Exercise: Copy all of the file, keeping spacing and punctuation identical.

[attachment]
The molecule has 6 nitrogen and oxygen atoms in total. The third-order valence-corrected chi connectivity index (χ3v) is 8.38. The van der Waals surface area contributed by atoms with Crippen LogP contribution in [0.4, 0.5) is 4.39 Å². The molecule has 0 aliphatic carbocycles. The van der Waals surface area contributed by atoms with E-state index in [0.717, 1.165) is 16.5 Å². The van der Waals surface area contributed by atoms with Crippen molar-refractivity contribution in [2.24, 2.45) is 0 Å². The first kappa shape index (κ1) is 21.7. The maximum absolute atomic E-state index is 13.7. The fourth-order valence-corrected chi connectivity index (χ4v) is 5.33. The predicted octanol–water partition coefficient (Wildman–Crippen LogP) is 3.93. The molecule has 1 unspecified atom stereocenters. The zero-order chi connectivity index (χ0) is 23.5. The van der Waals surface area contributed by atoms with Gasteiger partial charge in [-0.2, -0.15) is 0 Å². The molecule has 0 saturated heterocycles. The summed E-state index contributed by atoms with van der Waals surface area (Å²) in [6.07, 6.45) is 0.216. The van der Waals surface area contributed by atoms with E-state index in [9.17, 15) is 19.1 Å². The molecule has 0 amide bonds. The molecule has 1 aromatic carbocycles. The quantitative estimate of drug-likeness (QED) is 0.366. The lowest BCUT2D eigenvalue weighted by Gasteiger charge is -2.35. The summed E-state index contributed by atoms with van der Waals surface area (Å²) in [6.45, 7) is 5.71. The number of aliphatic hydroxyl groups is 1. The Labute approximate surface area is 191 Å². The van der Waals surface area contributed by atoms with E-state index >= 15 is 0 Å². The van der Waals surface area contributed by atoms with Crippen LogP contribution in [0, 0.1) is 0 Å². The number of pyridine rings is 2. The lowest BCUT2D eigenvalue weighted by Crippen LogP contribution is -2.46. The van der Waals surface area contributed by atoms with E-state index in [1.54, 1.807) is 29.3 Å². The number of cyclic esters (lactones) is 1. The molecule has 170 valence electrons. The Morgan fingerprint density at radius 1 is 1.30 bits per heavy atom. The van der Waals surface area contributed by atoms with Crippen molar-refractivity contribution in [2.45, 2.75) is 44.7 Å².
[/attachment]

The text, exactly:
The molecule has 6 nitrogen and oxygen atoms in total. The third-order valence-corrected chi connectivity index (χ3v) is 8.38. The van der Waals surface area contributed by atoms with Crippen LogP contribution in [0.4, 0.5) is 4.39 Å². The molecule has 0 aliphatic carbocycles. The van der Waals surface area contributed by atoms with E-state index in [0.717, 1.165) is 16.5 Å². The van der Waals surface area contributed by atoms with Crippen molar-refractivity contribution in [2.24, 2.45) is 0 Å². The first kappa shape index (κ1) is 21.7. The maximum absolute atomic E-state index is 13.7. The fourth-order valence-corrected chi connectivity index (χ4v) is 5.33. The predicted octanol–water partition coefficient (Wildman–Crippen LogP) is 3.93. The molecule has 1 unspecified atom stereocenters. The zero-order chi connectivity index (χ0) is 23.5. The van der Waals surface area contributed by atoms with Gasteiger partial charge in [-0.2, -0.15) is 0 Å². The molecule has 0 saturated heterocycles. The summed E-state index contributed by atoms with van der Waals surface area (Å²) in [6.07, 6.45) is 0.216. The van der Waals surface area contributed by atoms with E-state index in [9.17, 15) is 19.1 Å². The molecule has 0 amide bonds. The molecule has 1 aromatic carbocycles. The quantitative estimate of drug-likeness (QED) is 0.366. The lowest BCUT2D eigenvalue weighted by Gasteiger charge is -2.35. The summed E-state index contributed by atoms with van der Waals surface area (Å²) in [6.45, 7) is 5.71. The number of aliphatic hydroxyl groups is 1. The Labute approximate surface area is 191 Å². The van der Waals surface area contributed by atoms with E-state index >= 15 is 0 Å². The van der Waals surface area contributed by atoms with Crippen LogP contribution in [0, 0.1) is 0 Å². The number of pyridine rings is 2. The lowest BCUT2D eigenvalue weighted by Crippen LogP contribution is -2.46. The van der Waals surface area contributed by atoms with E-state index in [1.54, 1.807) is 29.3 Å². The number of cyclic esters (lactones) is 1. The molecule has 170 valence electrons. The Morgan fingerprint density at radius 1 is 1.30 bits per heavy atom. The van der Waals surface area contributed by atoms with Crippen molar-refractivity contribution in [2.45, 2.75) is 44.7 Å².